Five things you need to know this week

The biggest placemaking stories from the past seven days, including the unveiling of updated design proposals for a new bridge across the River Thames.

A finalist design for a new bridge over the River Thames from a team led by Ove Arup & Partners
A finalist design for a new bridge over the River Thames from a team led by Ove Arup & Partners

The latest design proposals for a planned pedestrian and cycle bridge across the River Thames have been unveiled as part of a design competition by Wandsworth Council. The proposed bridge is intended to connect Pimlico and Nine Elms. Four teams were shortlisted earlier this year, but their proposals have now been developed further, the council said. The winners will be named later this year by a panel of judges, which includes Pam Alexander, chair of Cabe at the Design Council.

More than 100 teams will be set up to help revive England’s seaside towns, coastal communities minister Mark Francois has announced. The government will provide more than £1 million to fund the Coastal Community Teams, which will be tasked with helping to coordinate regeneration projects in their area. The teams can also bid for a share of a £3 million Coastal Revival Fund for projects that support or restore local heritage, as well as facilities that benefit the community and local economy.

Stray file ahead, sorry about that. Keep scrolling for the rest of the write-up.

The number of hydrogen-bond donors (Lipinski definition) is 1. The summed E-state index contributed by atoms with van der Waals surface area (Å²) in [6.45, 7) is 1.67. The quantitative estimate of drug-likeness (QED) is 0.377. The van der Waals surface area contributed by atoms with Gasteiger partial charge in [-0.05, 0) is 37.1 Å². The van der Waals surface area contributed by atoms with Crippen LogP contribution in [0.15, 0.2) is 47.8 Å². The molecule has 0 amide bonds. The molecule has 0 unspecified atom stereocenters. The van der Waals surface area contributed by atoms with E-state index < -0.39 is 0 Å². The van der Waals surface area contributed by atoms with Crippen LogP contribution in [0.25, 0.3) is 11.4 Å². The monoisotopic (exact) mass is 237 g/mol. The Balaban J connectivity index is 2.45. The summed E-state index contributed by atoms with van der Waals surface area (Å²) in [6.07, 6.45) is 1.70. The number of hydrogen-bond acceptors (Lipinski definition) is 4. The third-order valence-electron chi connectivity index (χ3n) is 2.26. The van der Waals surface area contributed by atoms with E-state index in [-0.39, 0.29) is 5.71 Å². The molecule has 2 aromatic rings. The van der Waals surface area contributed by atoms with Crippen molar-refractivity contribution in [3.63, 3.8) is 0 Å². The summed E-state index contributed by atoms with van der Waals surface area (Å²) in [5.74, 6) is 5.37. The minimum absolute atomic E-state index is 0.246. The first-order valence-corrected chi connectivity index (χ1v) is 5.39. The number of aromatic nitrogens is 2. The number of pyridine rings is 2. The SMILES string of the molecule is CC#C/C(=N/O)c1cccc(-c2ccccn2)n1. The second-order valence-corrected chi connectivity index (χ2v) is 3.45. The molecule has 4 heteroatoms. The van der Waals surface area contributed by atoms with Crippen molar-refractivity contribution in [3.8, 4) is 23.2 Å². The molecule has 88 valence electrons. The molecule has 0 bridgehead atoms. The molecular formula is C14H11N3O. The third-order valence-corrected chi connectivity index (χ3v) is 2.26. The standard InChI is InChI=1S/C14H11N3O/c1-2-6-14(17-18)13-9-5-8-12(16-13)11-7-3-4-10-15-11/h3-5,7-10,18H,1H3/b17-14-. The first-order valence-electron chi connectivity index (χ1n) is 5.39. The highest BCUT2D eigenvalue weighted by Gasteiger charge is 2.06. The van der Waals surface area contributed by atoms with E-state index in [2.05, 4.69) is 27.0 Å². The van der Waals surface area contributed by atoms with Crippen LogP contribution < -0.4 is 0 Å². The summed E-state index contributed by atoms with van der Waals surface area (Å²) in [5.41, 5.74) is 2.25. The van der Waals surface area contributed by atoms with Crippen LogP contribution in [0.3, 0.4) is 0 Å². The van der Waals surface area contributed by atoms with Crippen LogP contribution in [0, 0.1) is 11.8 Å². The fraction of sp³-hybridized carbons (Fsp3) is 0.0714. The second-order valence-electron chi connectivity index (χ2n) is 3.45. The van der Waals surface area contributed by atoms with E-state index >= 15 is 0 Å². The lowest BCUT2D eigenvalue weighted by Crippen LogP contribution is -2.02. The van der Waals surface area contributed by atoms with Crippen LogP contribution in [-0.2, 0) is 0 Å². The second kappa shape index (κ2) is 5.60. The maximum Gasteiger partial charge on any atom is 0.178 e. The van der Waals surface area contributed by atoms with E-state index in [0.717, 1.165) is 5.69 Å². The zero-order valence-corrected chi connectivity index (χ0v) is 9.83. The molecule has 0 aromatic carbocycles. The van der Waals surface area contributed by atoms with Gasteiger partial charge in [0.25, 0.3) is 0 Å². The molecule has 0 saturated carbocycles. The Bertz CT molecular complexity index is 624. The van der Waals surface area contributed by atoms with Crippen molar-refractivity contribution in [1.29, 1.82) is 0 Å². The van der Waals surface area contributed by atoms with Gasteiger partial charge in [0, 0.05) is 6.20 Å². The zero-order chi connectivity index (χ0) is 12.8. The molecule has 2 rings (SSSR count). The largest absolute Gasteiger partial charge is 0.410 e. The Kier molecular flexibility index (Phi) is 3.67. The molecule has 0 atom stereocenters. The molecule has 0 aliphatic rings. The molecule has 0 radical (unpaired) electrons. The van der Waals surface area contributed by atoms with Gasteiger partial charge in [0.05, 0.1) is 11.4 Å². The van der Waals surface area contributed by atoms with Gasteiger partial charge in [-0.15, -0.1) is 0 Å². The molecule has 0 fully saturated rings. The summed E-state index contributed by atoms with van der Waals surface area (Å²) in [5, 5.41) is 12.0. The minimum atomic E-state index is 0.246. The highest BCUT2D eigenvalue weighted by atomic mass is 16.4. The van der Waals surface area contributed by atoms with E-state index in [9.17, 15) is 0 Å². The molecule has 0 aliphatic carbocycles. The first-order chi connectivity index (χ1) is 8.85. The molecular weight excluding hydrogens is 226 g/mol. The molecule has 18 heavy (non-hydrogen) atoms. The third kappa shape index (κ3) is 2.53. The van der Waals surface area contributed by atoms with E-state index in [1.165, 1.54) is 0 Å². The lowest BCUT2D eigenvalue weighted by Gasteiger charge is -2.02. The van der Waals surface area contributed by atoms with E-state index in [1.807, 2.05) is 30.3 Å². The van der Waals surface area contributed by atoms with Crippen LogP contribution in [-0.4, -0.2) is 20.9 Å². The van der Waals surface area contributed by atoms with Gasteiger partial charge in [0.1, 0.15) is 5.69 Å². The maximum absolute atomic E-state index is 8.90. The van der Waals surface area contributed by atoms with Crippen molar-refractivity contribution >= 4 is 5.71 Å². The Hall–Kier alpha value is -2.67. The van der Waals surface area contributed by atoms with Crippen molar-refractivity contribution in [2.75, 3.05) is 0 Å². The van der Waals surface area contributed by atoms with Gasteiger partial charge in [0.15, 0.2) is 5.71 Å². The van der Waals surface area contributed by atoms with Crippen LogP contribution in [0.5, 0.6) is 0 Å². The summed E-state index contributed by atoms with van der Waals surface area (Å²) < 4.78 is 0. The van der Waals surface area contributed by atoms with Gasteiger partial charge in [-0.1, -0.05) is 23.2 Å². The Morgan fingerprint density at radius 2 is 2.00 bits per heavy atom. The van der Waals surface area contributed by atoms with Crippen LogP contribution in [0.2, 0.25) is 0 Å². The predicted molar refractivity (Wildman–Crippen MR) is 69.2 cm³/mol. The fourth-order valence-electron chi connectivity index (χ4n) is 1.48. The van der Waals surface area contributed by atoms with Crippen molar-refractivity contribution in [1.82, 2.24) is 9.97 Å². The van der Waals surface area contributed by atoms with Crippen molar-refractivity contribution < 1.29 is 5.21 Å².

Town centres across Wales are in line to share £5 million of Welsh government funding to push forward regeneration initiatives. The Welsh government said seven local authorities would be loaned the capital funding for up to 15 years. The Town Centre Loan will be shared by town centres in Tredegar, Rhymney, Grangetown, Llanelli, Rhyl, Caernarfon and Barry. The Welsh government said the local authorities had been identified as areas with a high level of deprivation and in need of support.

A developer has been appointed to bring forward a "co-housing" initiative, that is intended to allow future residents to design and deliver a new community. Developer TOWNhus has been appointed to bring forward the Orchard Park project, which will comprise around 40 homes, a large shared garden, play and relaxation areas, and as shared 'common house' where residents will eat together. 

An £800,000 fund aimed at boosting physical activity levels among Scotland’s least active groups has been launched as part of Glasgow 2014 Commonwealth Games’ legacy, the Scottish Government has announced. It said around 21 per cent of people in Scotland are considered inactive, which means they do less than 30 minutes of exercise a week. It said the groups most at risk of inactivity include those with a disability or long-term health condition and older people.


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